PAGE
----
Not very funny

So I’m at work the other day and a new gal that we call “crazy” and interjects herself into every conversation around her found out I was diabetic. I’m always out there with it- talking about it, discussing, educating, taking shots, etc. It’s a part of me and I have nothing to hide. Anyway - she said “you aren’t going to have one of those Steel Magnolia moments- are you?” WOW. Haven’t heard anything like that in a LOOOONG time but I guess that is all people have to reference some time. Anyway, I tried my best to explain- nope, never had that happen ever… but I have my emergency kit just in case! (smile) And then my favorite is- “Well, I could NEVER take shots!” Uh, yeah you would if it could save your life!! HELLO!!! Anyway, I’m still the proud diabetic. It’s my disease to take control of and lead as normal life as possible - with hard work.

Wow. Amazing comments.

I do love when people proclaim that they could NEVER take shots. I just want to say, “oh really? I take them cause I love it! Something that i always wanted to do…”. I think this is a case where one should NEVER say NEVER.

Hope that you are able to educate this person (some) about diabetes! If you have the energy!

I say have a fake “Steel Magnolia moment” around her and watch her freak out. Okay, maybe not.

I find people like that just want to hear themselves talk anyway, so they don’t really hear much if you try to explain. Save your breath for people you care about. If she keeps blabbing like that, she might not work there much longer anyway!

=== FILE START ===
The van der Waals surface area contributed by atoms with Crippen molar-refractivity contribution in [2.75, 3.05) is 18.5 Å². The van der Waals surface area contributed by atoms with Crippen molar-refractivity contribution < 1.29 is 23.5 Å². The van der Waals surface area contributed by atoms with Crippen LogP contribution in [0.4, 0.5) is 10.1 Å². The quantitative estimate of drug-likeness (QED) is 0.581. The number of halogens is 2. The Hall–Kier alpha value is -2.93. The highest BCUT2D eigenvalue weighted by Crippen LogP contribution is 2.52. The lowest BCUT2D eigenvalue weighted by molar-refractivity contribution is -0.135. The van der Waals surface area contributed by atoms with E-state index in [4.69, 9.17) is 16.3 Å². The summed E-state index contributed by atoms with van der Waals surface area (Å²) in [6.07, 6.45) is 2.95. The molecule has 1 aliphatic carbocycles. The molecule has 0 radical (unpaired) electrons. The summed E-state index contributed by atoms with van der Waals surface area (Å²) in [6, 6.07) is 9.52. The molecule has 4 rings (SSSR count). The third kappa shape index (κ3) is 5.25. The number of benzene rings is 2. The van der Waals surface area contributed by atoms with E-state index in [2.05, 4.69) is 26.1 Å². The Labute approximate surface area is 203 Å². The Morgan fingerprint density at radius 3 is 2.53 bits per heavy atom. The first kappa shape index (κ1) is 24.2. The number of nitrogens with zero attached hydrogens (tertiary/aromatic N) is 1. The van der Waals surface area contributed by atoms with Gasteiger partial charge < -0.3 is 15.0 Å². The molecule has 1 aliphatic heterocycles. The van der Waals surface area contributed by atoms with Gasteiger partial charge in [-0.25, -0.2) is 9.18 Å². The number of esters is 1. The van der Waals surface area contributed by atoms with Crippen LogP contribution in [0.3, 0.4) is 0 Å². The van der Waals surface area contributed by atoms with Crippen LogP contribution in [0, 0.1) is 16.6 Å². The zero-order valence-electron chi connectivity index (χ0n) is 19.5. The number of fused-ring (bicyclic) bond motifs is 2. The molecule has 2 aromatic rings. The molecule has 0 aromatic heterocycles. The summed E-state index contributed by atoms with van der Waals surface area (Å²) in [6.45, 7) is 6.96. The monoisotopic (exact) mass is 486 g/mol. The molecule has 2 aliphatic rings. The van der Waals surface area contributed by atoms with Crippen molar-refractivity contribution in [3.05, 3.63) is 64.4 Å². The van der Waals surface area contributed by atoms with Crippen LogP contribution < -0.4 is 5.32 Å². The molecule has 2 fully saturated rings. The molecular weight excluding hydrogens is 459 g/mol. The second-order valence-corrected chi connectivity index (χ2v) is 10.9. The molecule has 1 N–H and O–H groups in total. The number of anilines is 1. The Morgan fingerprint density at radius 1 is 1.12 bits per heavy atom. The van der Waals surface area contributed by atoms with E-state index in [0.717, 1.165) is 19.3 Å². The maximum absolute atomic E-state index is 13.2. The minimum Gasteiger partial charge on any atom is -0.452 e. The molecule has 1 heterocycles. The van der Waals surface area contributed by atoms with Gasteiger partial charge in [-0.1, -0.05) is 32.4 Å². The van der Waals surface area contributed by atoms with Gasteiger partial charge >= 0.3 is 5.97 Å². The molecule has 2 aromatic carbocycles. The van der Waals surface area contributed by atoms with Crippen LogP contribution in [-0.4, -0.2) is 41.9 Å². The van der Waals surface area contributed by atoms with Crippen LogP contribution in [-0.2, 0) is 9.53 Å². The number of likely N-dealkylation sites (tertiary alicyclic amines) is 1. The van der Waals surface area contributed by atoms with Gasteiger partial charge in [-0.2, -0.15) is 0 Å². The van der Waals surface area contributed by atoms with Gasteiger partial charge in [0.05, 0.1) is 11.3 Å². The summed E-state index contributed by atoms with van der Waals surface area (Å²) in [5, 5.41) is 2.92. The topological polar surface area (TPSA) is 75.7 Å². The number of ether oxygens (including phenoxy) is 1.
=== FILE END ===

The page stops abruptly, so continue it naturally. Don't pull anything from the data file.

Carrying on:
It is so weird to me too to hear people mention shots and finger sticks as the horrible parts of diabetes. From where I am now, those things are just minor inconveniences compared to overall scope of what diabetes is to me. I must admit, however, that the fear of shots was the most difficult part about diabetes when I was new to it.

from Wikipedia:
“As noted in the Special Features on the Steel Magnolias DVD, the story of Steel Magnolias is based on the tragic death of Robert Harling’s elder diabetic sister. As his best friend and closest sibling, Robert found it incredibly difficult to cope with his loss. He was advised by many of his friends to write about his feelings as a coping method. It began as a short story and evolved into a full length play due to the complexity of the relationships and emotions that existed within the characters. Harling felt it important to include the way the characters utilized humor and light hearted conversations to assist them in coping with the seriousness of the underlying situations. Harling wanted the moviegoers to have a true experience of what his family endured during his sister’s hospitalization. One of the ways he did this was by employing the nurses, doctors, and other hospital staff that worked with his sister as characters in the movie portraying their real life roles. Because of the true to life situation, this movie is consumed by people in many different ways.”

2005 Broadway production

wow, that is a cringe worthy comment…

steve, thanks for the information about Steel Magnolias